TUSCALOOSA, Ala. -- A confident Mike DuBose opened Alabama's season on Sunday, warmly greeting his incoming freshmen and showing no signs of stress in the wake of the school settling a sexual harassment claim against him.
The third-year Alabama coach, who also was celebrating his 24th wedding anniversary Sunday, admitted last Thursday to lying to school officials and the public about his personal life. The admission came only after the school paid $350,000 to another employee to settle claims against him.
DuBose, arguably the most recognized public official in the state, had stayed low-key since the announcement, but finally made himself available to answer questions on Sunday.
"We made some mistakes, we've admitted those and moved forward," he said. "It's my anniversary today, we've been married 24 years and she's a very strong lady and I'm a strong man. Things are good."
And as he welcomed 24 scholarship freshmen and two invited walk-ons to campus, it almost seemed like things at Alabama were back to normal.
This year's highly anticipated class, considered DuBose's strongest, seemed anxious to talk only about football on Sunday.
"People make mistakes and I don't think his is even relevant to football," freshman fullback Jeremy Walker said.
"I have prayed for coach DuBose and I know that what he did won't affect the team," freshman receiver Brandon Greer said. "It just needs to be let go because he knows he did wrong."
DuBose said he would discuss the situation in a team meeting when the varsity players report on Tuesday because "they deserve to have it addressed."
Alabama assistant head coach Ronnie Cottrell said 10 "prominent" seniors stopped by the football offices on Friday to show their support for DuBose, and said he had yet to hear a player voice any negativity toward the coach.
"Someone said to me this situation will either pull us together or tear us apart," Cottrell said. "I think it has already started to pull us together."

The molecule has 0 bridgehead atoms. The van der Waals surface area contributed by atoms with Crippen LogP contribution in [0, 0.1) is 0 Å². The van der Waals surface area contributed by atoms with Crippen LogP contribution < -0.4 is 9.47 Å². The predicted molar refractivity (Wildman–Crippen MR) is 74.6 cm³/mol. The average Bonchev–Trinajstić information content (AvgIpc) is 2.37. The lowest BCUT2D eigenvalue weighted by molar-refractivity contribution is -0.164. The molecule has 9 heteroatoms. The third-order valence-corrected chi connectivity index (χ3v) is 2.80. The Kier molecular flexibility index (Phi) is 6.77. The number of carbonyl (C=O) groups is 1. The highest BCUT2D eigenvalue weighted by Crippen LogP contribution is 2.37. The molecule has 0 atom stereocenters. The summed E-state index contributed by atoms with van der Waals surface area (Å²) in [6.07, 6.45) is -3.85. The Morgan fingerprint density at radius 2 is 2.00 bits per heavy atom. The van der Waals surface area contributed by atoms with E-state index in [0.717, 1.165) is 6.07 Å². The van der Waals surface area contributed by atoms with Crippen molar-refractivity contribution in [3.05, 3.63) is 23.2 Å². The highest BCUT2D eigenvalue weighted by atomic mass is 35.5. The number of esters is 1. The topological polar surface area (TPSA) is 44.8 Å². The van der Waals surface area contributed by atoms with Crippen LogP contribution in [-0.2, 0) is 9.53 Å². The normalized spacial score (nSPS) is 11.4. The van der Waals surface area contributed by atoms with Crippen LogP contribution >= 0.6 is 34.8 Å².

It's the public -- and even some members of Alabama's administration -- that have been divided.
More than 1,000 people responded to the Mobile Register's call-in poll, and only a slight majority of those, 518-487, felt DuBose should remain Alabama's coach.
The Birmingham News dedicated nearly a full page Sunday to reader letters concerning the DuBose scandal, and a majority of the responses were negative.
"With DuBose at the helm, this is going to be a major distraction to the team," wrote Frank Beall of Anniston.
Alabama President Andrew Sorenson said he considered firing DuBose, but "the decision was made to try to reach a settlement and, by definition, that is engaging in the art of a compromise."
But some people feel the damage has already been done, and by a coach who has long stressed strong moral ethics and values.
He talked about those qualities again on Sunday when he said this year's recruiting class had "tremendous character." He avoided talking about his own.
"I don't think I've ever been as excited about coming to work as I am right now. I don't think I've even been as excited about going home," DuBose said. "We've made mistakes, but we're going to move on from this."
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